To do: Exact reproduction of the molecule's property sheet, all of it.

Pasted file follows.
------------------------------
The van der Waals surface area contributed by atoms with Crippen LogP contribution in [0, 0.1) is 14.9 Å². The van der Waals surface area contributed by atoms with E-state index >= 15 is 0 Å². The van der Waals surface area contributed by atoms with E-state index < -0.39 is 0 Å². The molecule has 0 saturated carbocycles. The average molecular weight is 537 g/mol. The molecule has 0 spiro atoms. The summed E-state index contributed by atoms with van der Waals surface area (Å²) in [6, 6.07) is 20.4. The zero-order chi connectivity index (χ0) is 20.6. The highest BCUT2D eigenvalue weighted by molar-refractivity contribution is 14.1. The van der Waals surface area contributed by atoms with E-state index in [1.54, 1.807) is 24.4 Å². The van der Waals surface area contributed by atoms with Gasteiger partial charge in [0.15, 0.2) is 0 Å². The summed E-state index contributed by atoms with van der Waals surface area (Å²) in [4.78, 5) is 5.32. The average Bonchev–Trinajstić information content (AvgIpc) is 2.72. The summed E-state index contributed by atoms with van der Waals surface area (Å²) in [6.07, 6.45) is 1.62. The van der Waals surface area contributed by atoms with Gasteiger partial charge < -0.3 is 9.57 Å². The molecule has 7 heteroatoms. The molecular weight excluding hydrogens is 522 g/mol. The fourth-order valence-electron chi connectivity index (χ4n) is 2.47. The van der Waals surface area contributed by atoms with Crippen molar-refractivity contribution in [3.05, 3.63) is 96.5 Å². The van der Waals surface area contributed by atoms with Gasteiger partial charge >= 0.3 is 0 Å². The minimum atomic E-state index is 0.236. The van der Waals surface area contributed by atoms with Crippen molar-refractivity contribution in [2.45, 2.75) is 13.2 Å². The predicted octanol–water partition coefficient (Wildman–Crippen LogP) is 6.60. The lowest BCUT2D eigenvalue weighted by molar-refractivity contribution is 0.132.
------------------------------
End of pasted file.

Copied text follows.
The van der Waals surface area contributed by atoms with Crippen LogP contribution in [0, 0.1) is 14.9 Å². The van der Waals surface area contributed by atoms with E-state index >= 15 is 0 Å². The van der Waals surface area contributed by atoms with E-state index < -0.39 is 0 Å². The molecule has 0 saturated carbocycles. The average molecular weight is 537 g/mol. The molecule has 0 spiro atoms. The summed E-state index contributed by atoms with van der Waals surface area (Å²) in [6, 6.07) is 20.4. The zero-order chi connectivity index (χ0) is 20.6. The highest BCUT2D eigenvalue weighted by molar-refractivity contribution is 14.1. The van der Waals surface area contributed by atoms with E-state index in [1.54, 1.807) is 24.4 Å². The van der Waals surface area contributed by atoms with Gasteiger partial charge in [0.15, 0.2) is 0 Å². The summed E-state index contributed by atoms with van der Waals surface area (Å²) in [4.78, 5) is 5.32. The average Bonchev–Trinajstić information content (AvgIpc) is 2.72. The summed E-state index contributed by atoms with van der Waals surface area (Å²) in [6.07, 6.45) is 1.62. The van der Waals surface area contributed by atoms with Gasteiger partial charge < -0.3 is 9.57 Å². The molecule has 7 heteroatoms. The molecular weight excluding hydrogens is 522 g/mol. The fourth-order valence-electron chi connectivity index (χ4n) is 2.47. The van der Waals surface area contributed by atoms with Crippen molar-refractivity contribution in [3.05, 3.63) is 96.5 Å². The van der Waals surface area contributed by atoms with Gasteiger partial charge >= 0.3 is 0 Å². The minimum atomic E-state index is 0.236. The van der Waals surface area contributed by atoms with Crippen molar-refractivity contribution in [2.45, 2.75) is 13.2 Å². The predicted octanol–water partition coefficient (Wildman–Crippen LogP) is 6.60. The lowest BCUT2D eigenvalue weighted by molar-refractivity contribution is 0.132.